11. Method for assembling molecule, comprising the steps of claim 8 where assembled molecule is recycled for further use.

12. Method for assembling molecule, comprising the steps of claim 8 where subatomic particles are derived from hydrogen.

13. Method for assembling molecule, comprising the steps of claim 8 where assembled molecule is hydrogen (H2).

14. Method for assembling molecule, comprising the steps of claim 8 where subatomic particles are used in fuel cell system.

15. Method for recycling hydrogen atom in fuel cell system, comprising hydrogen atom, separating hydrogen atom into proton and electron, proton passing through proton conductive membrane of fuel cell system, free electron traveling through external circuit of fuel cell system, proton and free electron combining to form hydrogen atom, whereby hydrogen atom can be used for useful purpose in fuel cell system and recycled for further use.

16. Method for recycling hydrogen molecule in fuel cell system, comprising hydrogen molecule, separating hydrogen molecule into hydrogen atoms, separating hydrogen atoms into protons and electrons, protons passing through proton conductive membrane of fuel cell system, free electrons traveling through external circuit of fuel cell system, protons and free electrons combining to form hydrogen atoms, hydrogen atoms combining to form hydrogen molecule, whereby hydrogen molecule can be used for useful purpose in fuel cell system and recycled for further use.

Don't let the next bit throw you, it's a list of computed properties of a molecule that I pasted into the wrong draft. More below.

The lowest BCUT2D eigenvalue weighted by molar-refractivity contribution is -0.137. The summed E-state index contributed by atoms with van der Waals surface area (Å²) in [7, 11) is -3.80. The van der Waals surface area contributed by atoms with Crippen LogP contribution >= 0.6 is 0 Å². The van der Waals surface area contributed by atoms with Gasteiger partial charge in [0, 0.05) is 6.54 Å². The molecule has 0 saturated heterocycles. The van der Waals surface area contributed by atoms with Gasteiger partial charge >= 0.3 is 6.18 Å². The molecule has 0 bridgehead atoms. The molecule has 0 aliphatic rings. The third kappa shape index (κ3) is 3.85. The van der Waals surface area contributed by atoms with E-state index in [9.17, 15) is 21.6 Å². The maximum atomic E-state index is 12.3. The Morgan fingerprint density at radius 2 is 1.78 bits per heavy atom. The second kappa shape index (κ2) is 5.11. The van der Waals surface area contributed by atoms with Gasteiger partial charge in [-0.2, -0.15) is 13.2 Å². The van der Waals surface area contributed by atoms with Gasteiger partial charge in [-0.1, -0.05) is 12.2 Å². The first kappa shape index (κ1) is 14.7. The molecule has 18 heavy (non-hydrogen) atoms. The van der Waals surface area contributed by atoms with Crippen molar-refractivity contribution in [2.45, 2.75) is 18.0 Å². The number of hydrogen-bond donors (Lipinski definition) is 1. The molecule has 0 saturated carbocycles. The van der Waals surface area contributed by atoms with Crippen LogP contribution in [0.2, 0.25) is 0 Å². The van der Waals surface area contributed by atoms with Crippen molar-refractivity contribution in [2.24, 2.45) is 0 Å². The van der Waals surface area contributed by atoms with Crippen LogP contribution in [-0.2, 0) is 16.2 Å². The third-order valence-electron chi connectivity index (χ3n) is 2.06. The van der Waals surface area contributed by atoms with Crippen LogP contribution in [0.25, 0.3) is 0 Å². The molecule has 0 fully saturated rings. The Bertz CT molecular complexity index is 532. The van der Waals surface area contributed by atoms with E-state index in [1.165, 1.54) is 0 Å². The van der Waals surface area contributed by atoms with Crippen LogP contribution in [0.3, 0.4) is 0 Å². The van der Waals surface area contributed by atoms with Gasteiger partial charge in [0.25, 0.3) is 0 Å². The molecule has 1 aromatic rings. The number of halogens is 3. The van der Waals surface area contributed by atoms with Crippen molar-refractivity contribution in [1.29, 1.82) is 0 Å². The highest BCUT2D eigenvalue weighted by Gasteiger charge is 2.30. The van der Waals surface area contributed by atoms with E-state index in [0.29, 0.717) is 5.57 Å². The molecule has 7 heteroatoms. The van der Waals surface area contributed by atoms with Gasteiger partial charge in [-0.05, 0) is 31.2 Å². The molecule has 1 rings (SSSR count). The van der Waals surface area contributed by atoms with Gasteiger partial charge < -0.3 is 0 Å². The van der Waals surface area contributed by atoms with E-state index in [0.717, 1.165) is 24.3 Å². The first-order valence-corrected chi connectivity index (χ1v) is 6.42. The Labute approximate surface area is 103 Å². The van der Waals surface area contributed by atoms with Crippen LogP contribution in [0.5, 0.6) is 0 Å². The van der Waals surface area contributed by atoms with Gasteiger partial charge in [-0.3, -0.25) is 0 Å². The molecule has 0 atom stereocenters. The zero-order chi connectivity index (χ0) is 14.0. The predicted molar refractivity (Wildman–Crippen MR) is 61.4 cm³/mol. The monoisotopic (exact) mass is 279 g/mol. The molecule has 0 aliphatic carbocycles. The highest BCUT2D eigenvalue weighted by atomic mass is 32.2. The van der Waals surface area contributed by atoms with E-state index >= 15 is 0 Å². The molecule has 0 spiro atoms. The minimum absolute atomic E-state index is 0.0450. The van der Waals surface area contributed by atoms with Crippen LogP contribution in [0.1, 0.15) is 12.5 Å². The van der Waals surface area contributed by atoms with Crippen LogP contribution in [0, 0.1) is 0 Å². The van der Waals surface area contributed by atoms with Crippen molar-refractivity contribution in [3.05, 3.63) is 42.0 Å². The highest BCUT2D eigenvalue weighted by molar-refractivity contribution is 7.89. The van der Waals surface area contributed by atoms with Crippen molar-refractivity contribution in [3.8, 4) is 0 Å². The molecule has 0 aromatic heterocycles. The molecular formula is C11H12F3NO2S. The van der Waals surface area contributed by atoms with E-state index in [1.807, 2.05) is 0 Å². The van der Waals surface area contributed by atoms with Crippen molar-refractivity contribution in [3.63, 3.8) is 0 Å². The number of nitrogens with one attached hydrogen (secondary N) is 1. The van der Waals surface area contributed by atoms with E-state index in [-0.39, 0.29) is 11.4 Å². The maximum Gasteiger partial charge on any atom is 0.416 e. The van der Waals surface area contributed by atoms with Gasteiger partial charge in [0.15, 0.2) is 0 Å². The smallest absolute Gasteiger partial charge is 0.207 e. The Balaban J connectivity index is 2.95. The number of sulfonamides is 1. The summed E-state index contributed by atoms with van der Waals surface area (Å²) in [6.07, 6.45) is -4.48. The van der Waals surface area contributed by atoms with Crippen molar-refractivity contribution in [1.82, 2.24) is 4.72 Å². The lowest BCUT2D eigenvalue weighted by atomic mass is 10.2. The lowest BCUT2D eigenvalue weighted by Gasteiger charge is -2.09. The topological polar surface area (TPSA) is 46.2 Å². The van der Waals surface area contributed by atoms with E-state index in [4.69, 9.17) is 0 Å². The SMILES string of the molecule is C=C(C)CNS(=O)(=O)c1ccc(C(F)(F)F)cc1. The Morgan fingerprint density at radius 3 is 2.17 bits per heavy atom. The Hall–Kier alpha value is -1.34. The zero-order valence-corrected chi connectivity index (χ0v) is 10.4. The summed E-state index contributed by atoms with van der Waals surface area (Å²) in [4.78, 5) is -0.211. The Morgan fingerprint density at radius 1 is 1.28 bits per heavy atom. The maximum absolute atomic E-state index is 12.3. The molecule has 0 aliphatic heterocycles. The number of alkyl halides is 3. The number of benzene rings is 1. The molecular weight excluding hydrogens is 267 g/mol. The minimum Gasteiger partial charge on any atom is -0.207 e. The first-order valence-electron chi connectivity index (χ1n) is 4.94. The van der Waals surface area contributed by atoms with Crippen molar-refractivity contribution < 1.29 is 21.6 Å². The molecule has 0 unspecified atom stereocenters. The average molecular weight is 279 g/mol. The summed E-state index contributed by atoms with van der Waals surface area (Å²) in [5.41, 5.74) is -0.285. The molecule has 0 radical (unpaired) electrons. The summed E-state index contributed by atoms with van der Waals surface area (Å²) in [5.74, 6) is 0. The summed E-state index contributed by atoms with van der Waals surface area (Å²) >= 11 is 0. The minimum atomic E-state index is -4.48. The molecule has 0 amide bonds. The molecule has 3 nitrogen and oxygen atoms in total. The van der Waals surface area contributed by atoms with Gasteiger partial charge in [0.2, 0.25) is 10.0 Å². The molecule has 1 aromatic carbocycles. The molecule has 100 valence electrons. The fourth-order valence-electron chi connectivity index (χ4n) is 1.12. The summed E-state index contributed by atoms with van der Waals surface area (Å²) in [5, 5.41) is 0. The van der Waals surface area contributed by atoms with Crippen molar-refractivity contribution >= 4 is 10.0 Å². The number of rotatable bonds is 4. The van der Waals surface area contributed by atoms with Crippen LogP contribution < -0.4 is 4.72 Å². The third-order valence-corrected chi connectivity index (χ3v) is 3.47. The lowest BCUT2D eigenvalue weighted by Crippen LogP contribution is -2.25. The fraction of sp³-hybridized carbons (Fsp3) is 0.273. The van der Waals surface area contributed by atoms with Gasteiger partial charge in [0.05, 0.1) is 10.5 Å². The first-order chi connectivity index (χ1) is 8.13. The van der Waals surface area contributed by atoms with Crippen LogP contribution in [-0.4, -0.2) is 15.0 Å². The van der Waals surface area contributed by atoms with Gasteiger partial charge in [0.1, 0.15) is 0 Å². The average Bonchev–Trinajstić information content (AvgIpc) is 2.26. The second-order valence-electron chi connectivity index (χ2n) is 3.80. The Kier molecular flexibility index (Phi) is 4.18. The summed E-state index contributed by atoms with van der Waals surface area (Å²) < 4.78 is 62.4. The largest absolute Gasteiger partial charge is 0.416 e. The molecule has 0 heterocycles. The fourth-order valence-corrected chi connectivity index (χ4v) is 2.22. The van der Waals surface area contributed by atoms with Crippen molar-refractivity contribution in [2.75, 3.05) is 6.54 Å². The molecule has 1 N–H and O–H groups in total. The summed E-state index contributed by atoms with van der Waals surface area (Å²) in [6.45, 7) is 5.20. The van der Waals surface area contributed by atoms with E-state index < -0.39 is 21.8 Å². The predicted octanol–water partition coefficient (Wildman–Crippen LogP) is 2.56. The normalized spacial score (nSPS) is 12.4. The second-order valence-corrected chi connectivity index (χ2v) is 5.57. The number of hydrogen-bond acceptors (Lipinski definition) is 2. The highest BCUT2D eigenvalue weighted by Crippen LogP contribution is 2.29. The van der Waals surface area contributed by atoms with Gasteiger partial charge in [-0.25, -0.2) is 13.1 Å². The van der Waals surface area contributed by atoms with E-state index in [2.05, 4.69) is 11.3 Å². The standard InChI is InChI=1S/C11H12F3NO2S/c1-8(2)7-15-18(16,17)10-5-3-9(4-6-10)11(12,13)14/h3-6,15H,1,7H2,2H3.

Description:

BACKGROUND OF THE INVENTION

[0001] This invention relates to the assembly of atoms and molecules from subatomic particles. This invention also relates to the recycling of atoms and molecules in the context of fuel cell systems.

[0002] The benefits of assembling atoms and molecules from subatomic particles are immense. With proper control over the assembly of atoms and molecules from subatomic particles, many of the world's energy problems can be solved. The possibilities for a system that can assemble atoms and molecules using a practical, safe, and low-cost method are enormous.

[0003] In the energy area alone, if we had the ability to assemble atoms from subatomic particles, we could use an atom such as hydrogen in a fuel cell system and then recycle the hydrogen atom for further use.

[0004] In my earlier patent application (10/157,675 filed on May 29, 2002) I demonstrate a method for transferring hydrogen gas in PEM fuel cell systems and assembling hydrogen atoms. With my new invention, I have made a number of important changes to the configuration.

[0005] Accordingly, it is an object of this invention to provide a new method for assembling atoms and molecules. Furthermore, it is an object of this invention to provide for the key series of steps needed to recycle atoms and molecules in fuel cell systems.